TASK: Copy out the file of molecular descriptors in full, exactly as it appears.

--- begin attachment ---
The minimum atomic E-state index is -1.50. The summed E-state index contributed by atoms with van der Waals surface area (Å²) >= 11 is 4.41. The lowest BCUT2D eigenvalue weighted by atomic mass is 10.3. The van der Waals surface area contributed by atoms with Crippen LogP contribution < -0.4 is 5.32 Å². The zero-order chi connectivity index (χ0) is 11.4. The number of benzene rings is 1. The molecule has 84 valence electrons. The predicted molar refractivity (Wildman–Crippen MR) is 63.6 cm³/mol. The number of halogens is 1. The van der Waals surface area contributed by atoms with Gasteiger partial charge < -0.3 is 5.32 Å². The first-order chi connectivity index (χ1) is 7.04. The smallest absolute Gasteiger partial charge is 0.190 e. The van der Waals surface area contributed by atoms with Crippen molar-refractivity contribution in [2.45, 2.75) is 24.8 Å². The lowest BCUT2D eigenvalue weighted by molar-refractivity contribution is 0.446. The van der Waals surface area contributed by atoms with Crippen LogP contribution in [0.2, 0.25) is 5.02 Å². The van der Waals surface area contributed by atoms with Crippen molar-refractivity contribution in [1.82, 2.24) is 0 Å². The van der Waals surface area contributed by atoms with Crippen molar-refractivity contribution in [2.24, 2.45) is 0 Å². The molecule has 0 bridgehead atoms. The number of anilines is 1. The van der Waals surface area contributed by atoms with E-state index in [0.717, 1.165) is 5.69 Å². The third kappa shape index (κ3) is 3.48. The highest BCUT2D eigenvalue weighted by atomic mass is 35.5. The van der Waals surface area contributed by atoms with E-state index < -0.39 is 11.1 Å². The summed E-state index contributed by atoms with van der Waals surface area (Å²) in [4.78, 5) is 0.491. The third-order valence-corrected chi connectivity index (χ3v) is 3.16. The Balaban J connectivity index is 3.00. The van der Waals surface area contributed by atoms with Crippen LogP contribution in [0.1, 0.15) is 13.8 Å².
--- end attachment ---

The minimum atomic E-state index is -1.50. The summed E-state index contributed by atoms with van der Waals surface area (Å²) >= 11 is 4.41. The lowest BCUT2D eigenvalue weighted by atomic mass is 10.3. The van der Waals surface area contributed by atoms with Crippen LogP contribution < -0.4 is 5.32 Å². The zero-order chi connectivity index (χ0) is 11.4. The number of benzene rings is 1. The molecule has 84 valence electrons. The predicted molar refractivity (Wildman–Crippen MR) is 63.6 cm³/mol. The number of halogens is 1. The van der Waals surface area contributed by atoms with Gasteiger partial charge < -0.3 is 5.32 Å². The first-order chi connectivity index (χ1) is 7.04. The smallest absolute Gasteiger partial charge is 0.190 e. The van der Waals surface area contributed by atoms with Crippen molar-refractivity contribution in [2.45, 2.75) is 24.8 Å². The lowest BCUT2D eigenvalue weighted by molar-refractivity contribution is 0.446. The van der Waals surface area contributed by atoms with Crippen LogP contribution in [0.2, 0.25) is 5.02 Å². The van der Waals surface area contributed by atoms with Crippen molar-refractivity contribution in [1.82, 2.24) is 0 Å². The van der Waals surface area contributed by atoms with Crippen molar-refractivity contribution in [2.24, 2.45) is 0 Å². The molecule has 0 bridgehead atoms. The number of anilines is 1. The van der Waals surface area contributed by atoms with E-state index in [0.717, 1.165) is 5.69 Å². The third kappa shape index (κ3) is 3.48. The highest BCUT2D eigenvalue weighted by atomic mass is 35.5. The van der Waals surface area contributed by atoms with E-state index < -0.39 is 11.1 Å². The summed E-state index contributed by atoms with van der Waals surface area (Å²) in [4.78, 5) is 0.491. The third-order valence-corrected chi connectivity index (χ3v) is 3.16. The Balaban J connectivity index is 3.00. The van der Waals surface area contributed by atoms with Crippen LogP contribution in [0.1, 0.15) is 13.8 Å².